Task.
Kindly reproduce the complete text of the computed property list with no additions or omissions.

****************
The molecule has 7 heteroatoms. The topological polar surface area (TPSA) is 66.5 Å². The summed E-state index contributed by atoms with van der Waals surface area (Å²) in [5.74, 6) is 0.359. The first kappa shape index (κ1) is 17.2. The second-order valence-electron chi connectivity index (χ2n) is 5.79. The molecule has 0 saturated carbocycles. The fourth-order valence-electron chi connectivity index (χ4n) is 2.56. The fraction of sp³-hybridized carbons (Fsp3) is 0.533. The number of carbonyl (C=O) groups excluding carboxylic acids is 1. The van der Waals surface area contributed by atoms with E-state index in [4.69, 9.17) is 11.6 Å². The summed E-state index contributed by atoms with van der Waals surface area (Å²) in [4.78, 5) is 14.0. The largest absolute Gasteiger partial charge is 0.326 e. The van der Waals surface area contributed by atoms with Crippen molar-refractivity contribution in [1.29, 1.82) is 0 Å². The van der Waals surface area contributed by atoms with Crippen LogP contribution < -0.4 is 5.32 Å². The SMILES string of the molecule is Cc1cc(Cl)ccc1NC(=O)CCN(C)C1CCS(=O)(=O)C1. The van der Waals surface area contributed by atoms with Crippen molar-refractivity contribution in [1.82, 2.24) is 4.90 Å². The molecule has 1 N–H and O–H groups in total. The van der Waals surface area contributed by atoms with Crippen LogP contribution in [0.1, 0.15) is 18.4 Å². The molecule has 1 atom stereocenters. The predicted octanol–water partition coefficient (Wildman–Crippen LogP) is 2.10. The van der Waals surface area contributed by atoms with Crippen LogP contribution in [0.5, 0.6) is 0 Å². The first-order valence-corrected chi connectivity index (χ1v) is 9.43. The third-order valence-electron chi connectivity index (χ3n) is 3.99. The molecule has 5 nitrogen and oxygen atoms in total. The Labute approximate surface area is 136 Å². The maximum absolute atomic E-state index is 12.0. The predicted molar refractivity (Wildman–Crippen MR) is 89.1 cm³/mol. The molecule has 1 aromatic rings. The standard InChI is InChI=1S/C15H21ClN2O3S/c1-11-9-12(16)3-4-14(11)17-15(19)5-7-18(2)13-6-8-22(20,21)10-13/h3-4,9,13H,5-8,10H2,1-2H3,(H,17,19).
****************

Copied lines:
The molecule has 7 heteroatoms. The topological polar surface area (TPSA) is 66.5 Å². The summed E-state index contributed by atoms with van der Waals surface area (Å²) in [5.74, 6) is 0.359. The first kappa shape index (κ1) is 17.2. The second-order valence-electron chi connectivity index (χ2n) is 5.79. The molecule has 0 saturated carbocycles. The fourth-order valence-electron chi connectivity index (χ4n) is 2.56. The fraction of sp³-hybridized carbons (Fsp3) is 0.533. The number of carbonyl (C=O) groups excluding carboxylic acids is 1. The van der Waals surface area contributed by atoms with E-state index in [4.69, 9.17) is 11.6 Å². The summed E-state index contributed by atoms with van der Waals surface area (Å²) in [4.78, 5) is 14.0. The largest absolute Gasteiger partial charge is 0.326 e. The van der Waals surface area contributed by atoms with Crippen molar-refractivity contribution in [1.29, 1.82) is 0 Å². The van der Waals surface area contributed by atoms with Crippen LogP contribution < -0.4 is 5.32 Å². The SMILES string of the molecule is Cc1cc(Cl)ccc1NC(=O)CCN(C)C1CCS(=O)(=O)C1. The van der Waals surface area contributed by atoms with Crippen molar-refractivity contribution in [1.82, 2.24) is 4.90 Å². The molecule has 1 N–H and O–H groups in total. The van der Waals surface area contributed by atoms with Crippen LogP contribution in [0.1, 0.15) is 18.4 Å². The molecule has 1 atom stereocenters. The predicted octanol–water partition coefficient (Wildman–Crippen LogP) is 2.10. The van der Waals surface area contributed by atoms with Crippen LogP contribution in [0.5, 0.6) is 0 Å². The first-order valence-corrected chi connectivity index (χ1v) is 9.43. The third-order valence-electron chi connectivity index (χ3n) is 3.99. The molecule has 5 nitrogen and oxygen atoms in total. The Labute approximate surface area is 136 Å². The maximum absolute atomic E-state index is 12.0. The predicted molar refractivity (Wildman–Crippen MR) is 89.1 cm³/mol. The molecule has 1 aromatic rings. The standard InChI is InChI=1S/C15H21ClN2O3S/c1-11-9-12(16)3-4-14(11)17-15(19)5-7-18(2)13-6-8-22(20,21)10-13/h3-4,9,13H,5-8,10H2,1-2H3,(H,17,19).